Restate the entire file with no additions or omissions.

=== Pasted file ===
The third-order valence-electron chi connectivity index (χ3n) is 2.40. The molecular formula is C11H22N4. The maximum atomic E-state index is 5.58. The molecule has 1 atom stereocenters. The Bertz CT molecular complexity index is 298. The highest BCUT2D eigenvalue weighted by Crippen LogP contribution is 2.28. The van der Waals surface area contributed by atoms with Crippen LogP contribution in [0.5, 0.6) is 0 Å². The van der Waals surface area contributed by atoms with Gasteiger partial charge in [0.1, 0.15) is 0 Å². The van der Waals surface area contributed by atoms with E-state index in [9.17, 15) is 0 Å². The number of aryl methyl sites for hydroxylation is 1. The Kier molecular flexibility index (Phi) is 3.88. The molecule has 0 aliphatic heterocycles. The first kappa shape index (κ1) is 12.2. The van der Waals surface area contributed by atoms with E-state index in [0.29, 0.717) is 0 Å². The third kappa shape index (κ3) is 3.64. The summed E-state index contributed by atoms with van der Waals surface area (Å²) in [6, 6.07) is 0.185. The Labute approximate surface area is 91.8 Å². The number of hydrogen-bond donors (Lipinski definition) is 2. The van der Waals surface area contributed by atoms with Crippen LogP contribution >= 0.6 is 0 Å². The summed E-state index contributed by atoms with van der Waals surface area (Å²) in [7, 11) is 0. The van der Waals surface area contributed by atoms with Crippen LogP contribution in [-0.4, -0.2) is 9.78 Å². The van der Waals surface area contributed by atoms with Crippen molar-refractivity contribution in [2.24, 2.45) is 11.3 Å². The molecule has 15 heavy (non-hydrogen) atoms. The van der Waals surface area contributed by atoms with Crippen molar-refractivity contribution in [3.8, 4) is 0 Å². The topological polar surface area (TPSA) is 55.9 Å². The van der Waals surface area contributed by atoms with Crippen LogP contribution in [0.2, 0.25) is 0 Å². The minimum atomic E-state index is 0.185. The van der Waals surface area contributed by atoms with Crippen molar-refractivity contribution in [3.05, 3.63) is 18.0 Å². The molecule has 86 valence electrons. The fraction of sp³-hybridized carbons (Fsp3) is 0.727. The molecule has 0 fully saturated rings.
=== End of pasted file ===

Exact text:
The third-order valence-electron chi connectivity index (χ3n) is 2.40. The molecular formula is C11H22N4. The maximum atomic E-state index is 5.58. The molecule has 1 atom stereocenters. The Bertz CT molecular complexity index is 298. The highest BCUT2D eigenvalue weighted by Crippen LogP contribution is 2.28. The van der Waals surface area contributed by atoms with Crippen LogP contribution in [0.5, 0.6) is 0 Å². The van der Waals surface area contributed by atoms with Gasteiger partial charge in [0.1, 0.15) is 0 Å². The van der Waals surface area contributed by atoms with E-state index in [9.17, 15) is 0 Å². The number of aryl methyl sites for hydroxylation is 1. The Kier molecular flexibility index (Phi) is 3.88. The molecule has 0 aliphatic heterocycles. The first kappa shape index (κ1) is 12.2. The van der Waals surface area contributed by atoms with E-state index in [0.29, 0.717) is 0 Å². The third kappa shape index (κ3) is 3.64. The summed E-state index contributed by atoms with van der Waals surface area (Å²) in [6, 6.07) is 0.185. The Labute approximate surface area is 91.8 Å². The number of hydrogen-bond donors (Lipinski definition) is 2. The van der Waals surface area contributed by atoms with Crippen LogP contribution >= 0.6 is 0 Å². The summed E-state index contributed by atoms with van der Waals surface area (Å²) in [7, 11) is 0. The van der Waals surface area contributed by atoms with Crippen LogP contribution in [-0.4, -0.2) is 9.78 Å². The van der Waals surface area contributed by atoms with Crippen molar-refractivity contribution in [2.24, 2.45) is 11.3 Å². The molecule has 15 heavy (non-hydrogen) atoms. The van der Waals surface area contributed by atoms with Crippen molar-refractivity contribution in [3.8, 4) is 0 Å². The topological polar surface area (TPSA) is 55.9 Å². The van der Waals surface area contributed by atoms with Crippen LogP contribution in [0.2, 0.25) is 0 Å². The minimum atomic E-state index is 0.185. The van der Waals surface area contributed by atoms with Crippen molar-refractivity contribution in [3.05, 3.63) is 18.0 Å². The molecule has 86 valence electrons. The fraction of sp³-hybridized carbons (Fsp3) is 0.727. The molecule has 0 fully saturated rings.